ROUSSEAUX Maria Cecilia
Complementary active heating methods for evaluating the responses of young olive trees to warming
MISERERE, ANDREA; SEARLES, PETER S.; HALL, ANTONIO J.; GARCÍA-INZA, GEORGINA P.; ROUSSEAUX, M. CECILIA
ELSEVIER SCIENCE BV
Año: 2019 vol. 257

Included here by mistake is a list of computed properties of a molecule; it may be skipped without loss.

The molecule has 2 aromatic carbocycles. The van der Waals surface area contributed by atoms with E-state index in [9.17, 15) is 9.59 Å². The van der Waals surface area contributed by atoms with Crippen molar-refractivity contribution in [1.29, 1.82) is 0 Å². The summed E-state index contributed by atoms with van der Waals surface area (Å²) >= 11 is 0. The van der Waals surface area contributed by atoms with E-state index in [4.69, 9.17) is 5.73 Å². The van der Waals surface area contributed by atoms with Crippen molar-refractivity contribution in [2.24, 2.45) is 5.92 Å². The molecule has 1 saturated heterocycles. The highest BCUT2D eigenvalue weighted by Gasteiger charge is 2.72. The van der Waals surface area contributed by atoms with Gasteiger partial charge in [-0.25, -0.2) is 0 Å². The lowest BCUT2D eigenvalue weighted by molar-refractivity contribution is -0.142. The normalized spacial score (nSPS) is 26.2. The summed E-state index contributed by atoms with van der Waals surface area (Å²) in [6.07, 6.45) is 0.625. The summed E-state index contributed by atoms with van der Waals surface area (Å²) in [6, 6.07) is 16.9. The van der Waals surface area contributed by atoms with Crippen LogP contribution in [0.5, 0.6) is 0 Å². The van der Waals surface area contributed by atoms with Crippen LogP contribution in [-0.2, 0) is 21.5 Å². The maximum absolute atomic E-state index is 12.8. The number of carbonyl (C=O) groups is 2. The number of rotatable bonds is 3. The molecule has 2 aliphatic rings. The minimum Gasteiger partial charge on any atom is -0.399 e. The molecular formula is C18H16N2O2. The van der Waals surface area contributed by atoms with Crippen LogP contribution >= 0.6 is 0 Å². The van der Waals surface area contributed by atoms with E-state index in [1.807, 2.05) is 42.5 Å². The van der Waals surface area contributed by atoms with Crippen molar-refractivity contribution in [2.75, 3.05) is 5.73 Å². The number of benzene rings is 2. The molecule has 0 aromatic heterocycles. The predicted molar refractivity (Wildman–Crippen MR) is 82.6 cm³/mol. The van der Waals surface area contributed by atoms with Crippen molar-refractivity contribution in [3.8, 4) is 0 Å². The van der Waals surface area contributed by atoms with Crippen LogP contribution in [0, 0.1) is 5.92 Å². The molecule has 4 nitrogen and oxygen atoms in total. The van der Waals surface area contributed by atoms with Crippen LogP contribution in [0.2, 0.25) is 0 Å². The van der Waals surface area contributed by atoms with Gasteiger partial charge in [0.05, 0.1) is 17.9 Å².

Despite the commercial importance of understanding how fruit trees respond to differences in temperature between sites and due to global warming, direct experimental field studies of temperature effects on whole trees have been uncommon. To perform such studies, considerable information is needed regarding the technical aspects of heating. Thus, the objective of this study was to design and test an active heating system with two complementary heating methods that can be used for evaluating the responses of young fruit trees such as olive to warming. The two complementary methods employed to actively heat open top chambers (OTCs) were a common electrical resistance method (i.e., space heaters) and a simple transparent plastic sleeve design with blackened stones inside through which air was forced to heat the OTCs. Similar OTCs with plastic sidewalls were used as controls. The daily course of air temperature in both types of OTC tracked that of ambient air temperature. The average daily air temperature in the control OTCs was about 1 °C greater than ambient temperature due to passive heating associated with the sidewalls. The solar heated, plastic sleeve with blackened stones proved to be an effective method for daytime warming of the OTCs in the summer, but not in the autumn when solar radiation was low. In contrast, heating with the space heaters was critical on cloudy days and at night when the plastic sleeve heating was insufficient or negligible. On average, the actively heated OTCs were about 3.5 °C warmer than the control OTCs in both summer and autumn. Microclimatic variables including absolute humidity, carbon dioxide concentration, and photosynthetically active radiation were similar between the passively and actively heated OTCs. Initial observations showed that vegetative growth and yield of young olive trees were similar under ambient outdoor conditions and when passively heated by 1 °C, which suggests that chamber effects were small. The detailed evaluation conducted should provide some methodological foundation for future agricultural and physiological studies of young fruit tree responses to warming.